New York's Cooperative and Condominium Community

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The State Is on the Prowl

The state may be checking your books. And if your co-op or condo comes up short, you could end up paying back taxes – and thousands of dollars in fines as well. Although some accountants and insurance brokers say they haven’t seen anything unusual, others say the New York State Department of Labor is on the prowl. “After I saw the same auditor at my buildings for the third time in six months,” recalls Stuart Halper, vice president and a principal at Impact Management, “I said, ‘So are we targeting this type of business now?’ He said, ‘I don’t know.’ But it just seemed to be too coincidental that I hadn’t had any of these audits in 20 years of managing all of these buildings, and all of a sudden, we’re getting these audits. There’s nothing official. It just seems as though, they might be targeting the industry.”

The issue that trips up many buildings, especially among smaller self-managed properties, is worker’s compensation for independent contractors. Except they’re not really independent contractors; they’re employees of the building. What often happens is that self-managed buildings will have a part-time worker who takes out the garbage and cleans the halls. To save on payroll taxes, the board pays him as an independent contractor. “They call them independent contractors, and give them 1099s,” says Barbara Strauss, a vice president at York International, an insurance brokerage. “But they’re really supers from nearby buildings, and they don’t have their own insurance.”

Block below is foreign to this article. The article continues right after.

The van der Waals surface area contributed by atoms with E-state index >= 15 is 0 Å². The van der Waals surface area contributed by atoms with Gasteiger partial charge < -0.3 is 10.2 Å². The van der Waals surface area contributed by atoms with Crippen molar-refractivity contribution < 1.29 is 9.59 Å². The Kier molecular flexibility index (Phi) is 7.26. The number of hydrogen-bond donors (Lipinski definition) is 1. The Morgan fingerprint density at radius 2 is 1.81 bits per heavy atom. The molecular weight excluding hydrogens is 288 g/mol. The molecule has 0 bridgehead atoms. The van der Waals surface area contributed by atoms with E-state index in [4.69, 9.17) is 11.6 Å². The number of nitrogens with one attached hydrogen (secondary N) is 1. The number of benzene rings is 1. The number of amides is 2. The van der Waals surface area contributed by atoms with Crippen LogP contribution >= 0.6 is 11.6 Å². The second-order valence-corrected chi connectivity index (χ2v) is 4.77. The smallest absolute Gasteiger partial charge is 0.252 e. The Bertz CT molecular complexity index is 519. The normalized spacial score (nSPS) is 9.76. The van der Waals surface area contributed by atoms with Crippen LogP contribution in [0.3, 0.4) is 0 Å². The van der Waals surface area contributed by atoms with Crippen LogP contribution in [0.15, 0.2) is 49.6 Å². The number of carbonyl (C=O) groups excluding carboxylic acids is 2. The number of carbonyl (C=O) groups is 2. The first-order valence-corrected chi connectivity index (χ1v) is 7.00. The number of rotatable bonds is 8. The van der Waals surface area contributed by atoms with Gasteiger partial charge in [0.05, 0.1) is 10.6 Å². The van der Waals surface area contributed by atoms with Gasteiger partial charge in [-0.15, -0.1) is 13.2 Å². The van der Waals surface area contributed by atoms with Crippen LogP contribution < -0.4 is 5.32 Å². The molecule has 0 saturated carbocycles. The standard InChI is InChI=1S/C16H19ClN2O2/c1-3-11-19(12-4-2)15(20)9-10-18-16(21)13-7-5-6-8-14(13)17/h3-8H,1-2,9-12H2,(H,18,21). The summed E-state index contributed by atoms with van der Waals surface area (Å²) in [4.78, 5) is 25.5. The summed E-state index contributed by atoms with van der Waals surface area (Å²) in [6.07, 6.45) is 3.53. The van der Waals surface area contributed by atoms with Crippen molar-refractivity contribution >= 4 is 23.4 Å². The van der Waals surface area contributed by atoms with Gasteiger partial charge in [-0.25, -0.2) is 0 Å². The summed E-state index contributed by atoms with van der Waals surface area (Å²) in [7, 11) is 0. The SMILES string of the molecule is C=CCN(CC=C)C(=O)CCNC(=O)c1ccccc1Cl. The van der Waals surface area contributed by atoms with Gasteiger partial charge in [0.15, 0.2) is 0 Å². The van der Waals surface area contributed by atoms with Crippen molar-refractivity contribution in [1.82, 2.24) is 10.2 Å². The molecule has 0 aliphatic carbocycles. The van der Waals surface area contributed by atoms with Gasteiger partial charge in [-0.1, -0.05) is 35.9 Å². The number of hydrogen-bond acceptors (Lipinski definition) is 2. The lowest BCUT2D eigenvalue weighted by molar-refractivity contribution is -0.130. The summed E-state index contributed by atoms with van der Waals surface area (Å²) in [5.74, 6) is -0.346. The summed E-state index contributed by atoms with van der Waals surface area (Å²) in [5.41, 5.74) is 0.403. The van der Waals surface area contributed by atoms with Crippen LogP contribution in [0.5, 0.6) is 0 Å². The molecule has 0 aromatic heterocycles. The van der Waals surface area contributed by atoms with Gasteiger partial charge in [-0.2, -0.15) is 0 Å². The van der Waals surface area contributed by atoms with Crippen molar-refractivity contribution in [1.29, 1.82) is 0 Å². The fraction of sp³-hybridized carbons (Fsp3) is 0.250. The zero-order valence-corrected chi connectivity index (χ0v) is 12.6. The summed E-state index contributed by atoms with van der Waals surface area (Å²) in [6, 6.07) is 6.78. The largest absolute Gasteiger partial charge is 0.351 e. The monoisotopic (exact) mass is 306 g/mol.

This can come back to bite a board if the “contractor” has an accident on the job. “He says he’s independent up until the point he gets hurt,” says CPA Jay Menachem. “Then, of course, he’s suddenly an employee. He’s going to sue you as an employee.” That brings him to the attention of the state. “He’s now held to be an employee, and he doesn’t have insurance,” says Halper. “Then you’re going to catch a situation from the New York State Insurance Department and the Workers’ Compensation Board for not having adequate insurance.” If it is decided that the worker should be on the payroll, then you have to pay all his back taxes, including payroll and penalties.

“They’re going to come after you with all kinds of ridiculous fines,” says Halper. “One of my properties got hit with a fine for $65,000.” Adds Strauss: “The penalties will keep accruing until you pay. It’s $200 every 10 days.” Halper suggests that, at a minimum, even if you’re not paying the worker as a salaried employee, you should have him covered under a worker’s compensation and disability policy, at a cost of about $1,000 a year. “You could pay a lot more than that in penalties,” says Halper. “That’s why, if there’s a question about whether somebody’s an independentcontractor or an employee, I recommend they be listed as an employee,” says Menachem. “In the event boards don’t want to do that, I tell them they should at least have workers’ compensation and disability insurance coverage in place. Without that, you have a problem.”

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